Saturday, 13 March 2021

Rise & Design: Wearable Tech Webinar

The Apple Watch
Author fancycrave1 Copyright Waiver CC0 1.0 Source Wikimedia 















Jane Lambert

On 12 March 2021, the Design Network North held a webinar on wearable tech.  It was a very good meeting with speakers from Northumbria University, a company called Design Aware Body Survival ("DABS") and MediBioSense. There were also two opportunities for networking in breakout sessions and several of us had opportunities to present our businesses towards the end of the meeting.

The first presentation was given by Dt Alan Godfrey, Senior Lecturer of the Department: Computer and Information Science of Northumbria University, He spoke about his analysis of data on the way that individuals' walk which he had abstracted from devices that had been attached to patients' bodies. He gave the example of patients suffering from Parkinson's disease who tend to shuffle. Such research would improve diagnosis and patients' safety and mobility.  At one point Dr Godfrey spoke about standards for wearable devices which prompted me to ask who set those standards. The reason I asked that question is that compliance with standards set by ETSI for mobile telecommunications and other technologies sometimes requires the use of patented inventions which has given rise to disputes between users and patentees over whether patentees are entitled to licence fees and, if so, on what terms (see FRAND 8 Oct 2017 NIPC Law). It was clear from his answer that Dr Godfrey had a different context in mind but he replied that standards for some wearable tech had been set by the ISO (International Organization for Standardization) and other organizations.

The next speaker was Ryan McKinney of DABS Official.  DABS stands for Design Aware Body Survival. DABS is a startup that supplies a range of protective gloves designed to be worn throughout the day enabling wearers to go about their everyday business including, perhaps, shaking hands with others.  On "The story of DABS" page of the business's website, Mr McKinney wrote:
"The best ideas are those that solve problems.
For me it was the handshake."

DABS's gloves are both practical and stylish.  They are practical in that they protect the wearer from infection and are comfortable to wear all day. The "protection" page states that the gloves are treated with "Polygiene ViralOff technology, making them protective and safe". This is described as "an anti-microbial treatment added to the textile to protect the glove from contamination, and allowing the glove to sanitize itself."  According to the "tech-friendly" page, the gloves are made from a "breathable material" that "makes wearing the glove for extended period extremely comfortable, whether at work or at the shops." They are stylish because they were designed by Mrs Ryan McKinney who is a fashion designer. Photos of Mr McKinney and a lady accompanying him on the home page show that the gloves look as good on men and women in business attire as they would with leisurewear and overalls.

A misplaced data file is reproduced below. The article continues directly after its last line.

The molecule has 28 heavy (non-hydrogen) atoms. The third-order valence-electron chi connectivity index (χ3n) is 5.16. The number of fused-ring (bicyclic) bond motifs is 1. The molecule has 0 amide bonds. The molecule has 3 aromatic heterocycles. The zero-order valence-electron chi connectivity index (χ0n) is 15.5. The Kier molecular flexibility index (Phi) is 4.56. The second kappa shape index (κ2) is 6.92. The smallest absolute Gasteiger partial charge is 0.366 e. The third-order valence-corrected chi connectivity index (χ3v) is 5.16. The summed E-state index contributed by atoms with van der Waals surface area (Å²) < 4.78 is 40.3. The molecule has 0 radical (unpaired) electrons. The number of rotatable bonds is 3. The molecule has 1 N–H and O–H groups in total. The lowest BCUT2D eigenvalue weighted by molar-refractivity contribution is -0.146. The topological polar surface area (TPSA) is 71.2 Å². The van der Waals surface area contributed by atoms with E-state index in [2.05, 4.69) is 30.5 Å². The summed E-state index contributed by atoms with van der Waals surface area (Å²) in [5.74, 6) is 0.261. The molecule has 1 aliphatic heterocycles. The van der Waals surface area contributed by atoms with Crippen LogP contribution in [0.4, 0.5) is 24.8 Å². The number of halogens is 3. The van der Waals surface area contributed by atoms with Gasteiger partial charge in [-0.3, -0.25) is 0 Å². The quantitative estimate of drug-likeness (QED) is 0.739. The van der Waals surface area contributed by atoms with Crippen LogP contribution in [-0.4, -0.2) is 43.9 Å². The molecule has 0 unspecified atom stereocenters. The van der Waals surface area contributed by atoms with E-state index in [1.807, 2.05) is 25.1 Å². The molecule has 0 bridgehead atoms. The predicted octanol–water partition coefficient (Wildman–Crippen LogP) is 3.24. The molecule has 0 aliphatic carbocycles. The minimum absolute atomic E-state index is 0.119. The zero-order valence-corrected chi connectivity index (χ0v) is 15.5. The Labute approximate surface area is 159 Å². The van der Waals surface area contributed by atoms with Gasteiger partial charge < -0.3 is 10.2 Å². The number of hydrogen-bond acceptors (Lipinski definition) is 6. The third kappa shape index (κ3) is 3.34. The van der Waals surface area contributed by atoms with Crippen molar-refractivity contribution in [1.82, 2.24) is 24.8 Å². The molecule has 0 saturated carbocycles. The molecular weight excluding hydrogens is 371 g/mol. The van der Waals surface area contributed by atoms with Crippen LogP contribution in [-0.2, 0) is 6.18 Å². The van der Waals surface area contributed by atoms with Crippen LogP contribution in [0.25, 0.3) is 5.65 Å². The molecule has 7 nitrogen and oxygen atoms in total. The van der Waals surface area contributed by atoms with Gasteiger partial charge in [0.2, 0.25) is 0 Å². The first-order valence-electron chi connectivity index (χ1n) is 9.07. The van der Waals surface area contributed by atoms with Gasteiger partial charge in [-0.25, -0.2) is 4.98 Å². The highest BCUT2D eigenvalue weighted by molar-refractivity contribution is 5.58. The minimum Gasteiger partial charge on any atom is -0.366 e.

The last speaker was Simon Beniston who is founder and CEO of MediBioSense Ltd.  This is described as 

"a global multi-award-winning healthcare innovation company with a focus in medically certified wearable technologies, with team members and representatives, based in Europe, Africa, Middle East and the Americas."

One of the company's products is VitalPatch which is a wearable health monitoring device that continuously monitors heart rate, respiration, ECG, temperature, and movement, with data sent in real-time via Bluetooth. Mr Beniston described that device to the meeting.  He explained how it worked and discussed some of its advantages over conventional devices.

After the formal presentations, I was invited to give a 2-minute pitch about my practice.  I had intended to give a very short talk about the legal protection of wearable technology but changed my mind in one of the breakout sessions when I contributed to a conversation on IP on wearable technology.   I was asked what I did for a living and when I replied I was a barrister I was asked what barristers do with regard to IP.  In my pitch, I explained that we advise other professionals such as patent and trade mark attorneys on difficult points of law.  We represent them or their clients in the courts, Intellectual Property Office and other tribunals.   We also draft legal documents for use in business as well as dispute resolution.  Our relationship with those other professionals is often compared to that of a consultant surgeon or physician in medicine (see IP Services from Barristers 6 April 2013 NIPC News).  When Terry McStea, the moderator, asked how I might be consulted I explained that many of my clients were founders and other business owners who did not have relationships with specialist law firms, patent or trade mark agencies or other professionals and I helped them to acquire the necessary expertise to resolve a particular problem.  I added that I worked with accountants, brand consultants, product design engineers and many others as well as legal professionals.